A profile of David Foster Wallace from 1987, reprinted by McSweeney’s.
“When you write fiction,” he explains as part of his critique of a story about a young girl, her uncle, and the evil eye, “you are telling a lie. It’s a game, but you must get the facts straight. The reader doesn’t want to be reminded that it’s a lie. It must be convincing, or the story will never take off in the reader’s mind.”
One of his two senior college theses was on philosophy (the other became The Broom of the System):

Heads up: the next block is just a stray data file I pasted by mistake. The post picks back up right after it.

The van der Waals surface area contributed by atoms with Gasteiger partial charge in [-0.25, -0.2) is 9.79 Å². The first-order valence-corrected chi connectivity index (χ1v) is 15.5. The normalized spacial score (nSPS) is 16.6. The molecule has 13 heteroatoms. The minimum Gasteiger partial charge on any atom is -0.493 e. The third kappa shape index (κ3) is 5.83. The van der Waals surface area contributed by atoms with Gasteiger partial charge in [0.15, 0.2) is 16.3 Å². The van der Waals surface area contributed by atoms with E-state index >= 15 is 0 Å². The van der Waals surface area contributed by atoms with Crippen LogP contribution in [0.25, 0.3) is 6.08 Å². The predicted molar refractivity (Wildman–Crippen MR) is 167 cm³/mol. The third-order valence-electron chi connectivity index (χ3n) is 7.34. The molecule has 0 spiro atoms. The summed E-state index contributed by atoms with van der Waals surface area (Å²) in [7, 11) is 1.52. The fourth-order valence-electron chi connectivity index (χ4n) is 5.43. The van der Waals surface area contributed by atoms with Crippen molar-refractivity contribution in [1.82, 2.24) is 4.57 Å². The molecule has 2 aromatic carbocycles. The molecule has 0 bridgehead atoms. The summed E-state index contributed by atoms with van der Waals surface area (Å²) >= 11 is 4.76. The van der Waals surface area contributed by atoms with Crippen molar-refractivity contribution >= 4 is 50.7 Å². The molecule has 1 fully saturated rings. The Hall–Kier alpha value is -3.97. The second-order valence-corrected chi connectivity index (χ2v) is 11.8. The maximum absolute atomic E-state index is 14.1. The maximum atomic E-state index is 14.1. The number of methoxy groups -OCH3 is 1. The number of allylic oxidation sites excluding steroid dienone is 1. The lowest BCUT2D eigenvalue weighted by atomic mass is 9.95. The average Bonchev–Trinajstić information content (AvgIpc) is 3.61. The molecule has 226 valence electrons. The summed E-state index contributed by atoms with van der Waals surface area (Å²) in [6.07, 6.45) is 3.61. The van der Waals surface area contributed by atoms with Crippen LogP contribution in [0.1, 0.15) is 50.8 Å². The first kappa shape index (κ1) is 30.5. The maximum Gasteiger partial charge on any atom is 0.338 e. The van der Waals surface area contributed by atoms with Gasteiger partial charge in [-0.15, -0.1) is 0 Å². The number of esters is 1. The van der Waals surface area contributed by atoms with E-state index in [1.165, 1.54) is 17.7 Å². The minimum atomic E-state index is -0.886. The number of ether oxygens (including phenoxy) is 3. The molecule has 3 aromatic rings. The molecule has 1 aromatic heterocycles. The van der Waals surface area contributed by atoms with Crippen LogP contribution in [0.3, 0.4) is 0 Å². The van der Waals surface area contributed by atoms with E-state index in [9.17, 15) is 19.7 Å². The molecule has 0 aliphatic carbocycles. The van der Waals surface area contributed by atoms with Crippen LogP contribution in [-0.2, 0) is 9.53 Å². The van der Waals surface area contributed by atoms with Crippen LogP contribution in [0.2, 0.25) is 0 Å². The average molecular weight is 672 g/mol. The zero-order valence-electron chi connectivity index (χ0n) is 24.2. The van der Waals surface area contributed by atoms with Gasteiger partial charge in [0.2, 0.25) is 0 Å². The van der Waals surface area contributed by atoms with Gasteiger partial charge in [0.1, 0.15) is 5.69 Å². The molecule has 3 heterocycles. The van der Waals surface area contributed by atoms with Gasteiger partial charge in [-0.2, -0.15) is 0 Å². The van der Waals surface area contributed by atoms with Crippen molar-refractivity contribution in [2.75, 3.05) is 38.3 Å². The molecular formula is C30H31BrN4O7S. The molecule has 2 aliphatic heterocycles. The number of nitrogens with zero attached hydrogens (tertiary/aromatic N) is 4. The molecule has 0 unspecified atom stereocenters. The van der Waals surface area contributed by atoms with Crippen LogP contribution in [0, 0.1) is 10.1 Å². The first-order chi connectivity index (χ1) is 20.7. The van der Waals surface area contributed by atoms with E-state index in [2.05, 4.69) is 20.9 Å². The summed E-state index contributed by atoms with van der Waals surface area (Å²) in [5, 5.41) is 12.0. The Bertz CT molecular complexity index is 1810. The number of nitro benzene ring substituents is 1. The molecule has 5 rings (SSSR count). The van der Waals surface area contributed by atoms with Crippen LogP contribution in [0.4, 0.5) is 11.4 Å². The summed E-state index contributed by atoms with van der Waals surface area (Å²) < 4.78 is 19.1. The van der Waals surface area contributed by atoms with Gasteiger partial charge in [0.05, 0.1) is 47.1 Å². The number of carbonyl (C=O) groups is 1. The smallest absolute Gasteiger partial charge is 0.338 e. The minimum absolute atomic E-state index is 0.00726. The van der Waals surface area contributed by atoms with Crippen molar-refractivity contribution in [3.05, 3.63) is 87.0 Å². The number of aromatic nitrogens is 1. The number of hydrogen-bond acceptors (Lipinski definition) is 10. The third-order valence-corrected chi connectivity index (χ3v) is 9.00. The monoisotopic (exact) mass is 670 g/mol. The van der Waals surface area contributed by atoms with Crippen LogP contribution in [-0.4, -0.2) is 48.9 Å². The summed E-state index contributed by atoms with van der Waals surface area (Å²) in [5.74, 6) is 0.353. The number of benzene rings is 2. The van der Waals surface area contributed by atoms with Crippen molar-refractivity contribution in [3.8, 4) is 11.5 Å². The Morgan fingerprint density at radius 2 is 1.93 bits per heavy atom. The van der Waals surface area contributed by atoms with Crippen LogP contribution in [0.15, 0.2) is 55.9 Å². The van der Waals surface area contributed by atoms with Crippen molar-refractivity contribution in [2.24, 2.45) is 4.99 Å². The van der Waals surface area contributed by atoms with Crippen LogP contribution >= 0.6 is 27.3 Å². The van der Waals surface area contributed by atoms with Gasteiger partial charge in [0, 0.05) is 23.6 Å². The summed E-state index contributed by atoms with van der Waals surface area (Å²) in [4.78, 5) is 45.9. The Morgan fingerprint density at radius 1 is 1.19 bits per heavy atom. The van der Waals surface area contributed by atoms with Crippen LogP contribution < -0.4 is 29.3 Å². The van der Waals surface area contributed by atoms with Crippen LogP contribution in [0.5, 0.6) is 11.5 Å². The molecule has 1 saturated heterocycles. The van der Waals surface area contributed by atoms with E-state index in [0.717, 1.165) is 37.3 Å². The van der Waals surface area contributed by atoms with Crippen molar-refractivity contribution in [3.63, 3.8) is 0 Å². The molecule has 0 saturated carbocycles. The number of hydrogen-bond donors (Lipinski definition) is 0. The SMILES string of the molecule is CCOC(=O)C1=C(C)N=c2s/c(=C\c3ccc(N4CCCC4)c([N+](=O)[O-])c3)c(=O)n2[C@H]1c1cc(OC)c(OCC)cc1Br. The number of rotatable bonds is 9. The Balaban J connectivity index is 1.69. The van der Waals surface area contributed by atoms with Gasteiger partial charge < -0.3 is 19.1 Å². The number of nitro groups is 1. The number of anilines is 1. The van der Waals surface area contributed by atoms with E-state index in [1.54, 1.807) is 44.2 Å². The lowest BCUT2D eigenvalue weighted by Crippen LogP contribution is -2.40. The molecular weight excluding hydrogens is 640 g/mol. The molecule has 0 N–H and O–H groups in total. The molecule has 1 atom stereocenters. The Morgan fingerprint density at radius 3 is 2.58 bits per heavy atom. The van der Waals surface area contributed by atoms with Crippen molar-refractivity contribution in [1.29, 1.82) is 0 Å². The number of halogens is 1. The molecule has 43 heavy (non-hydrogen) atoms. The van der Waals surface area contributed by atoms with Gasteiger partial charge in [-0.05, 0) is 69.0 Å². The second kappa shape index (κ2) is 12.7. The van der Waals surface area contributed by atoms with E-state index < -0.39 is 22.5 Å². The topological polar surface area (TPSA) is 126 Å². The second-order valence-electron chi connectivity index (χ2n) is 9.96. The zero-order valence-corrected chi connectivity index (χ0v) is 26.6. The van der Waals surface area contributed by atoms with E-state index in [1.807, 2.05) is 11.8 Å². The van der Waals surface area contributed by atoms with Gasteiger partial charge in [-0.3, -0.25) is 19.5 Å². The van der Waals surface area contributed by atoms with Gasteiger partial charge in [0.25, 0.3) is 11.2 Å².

His senior philosophy thesis, he claims, had nothing to do with writing. “It offered a solution in how to deal with semantics and physical modalities concerning Aristotle’s sea battle. If it is now true that there will be a sea battle tomorrow, is a sea battle necessary tomorrow? If it is now false, is a sea battle impossible tomorrow? It’s a way to deal with propositions in the future tense in modal logic, since what is physically possible at a certain time is weird because one has to distinguish the time of the possibility of the event from the possibility of the time of the event.”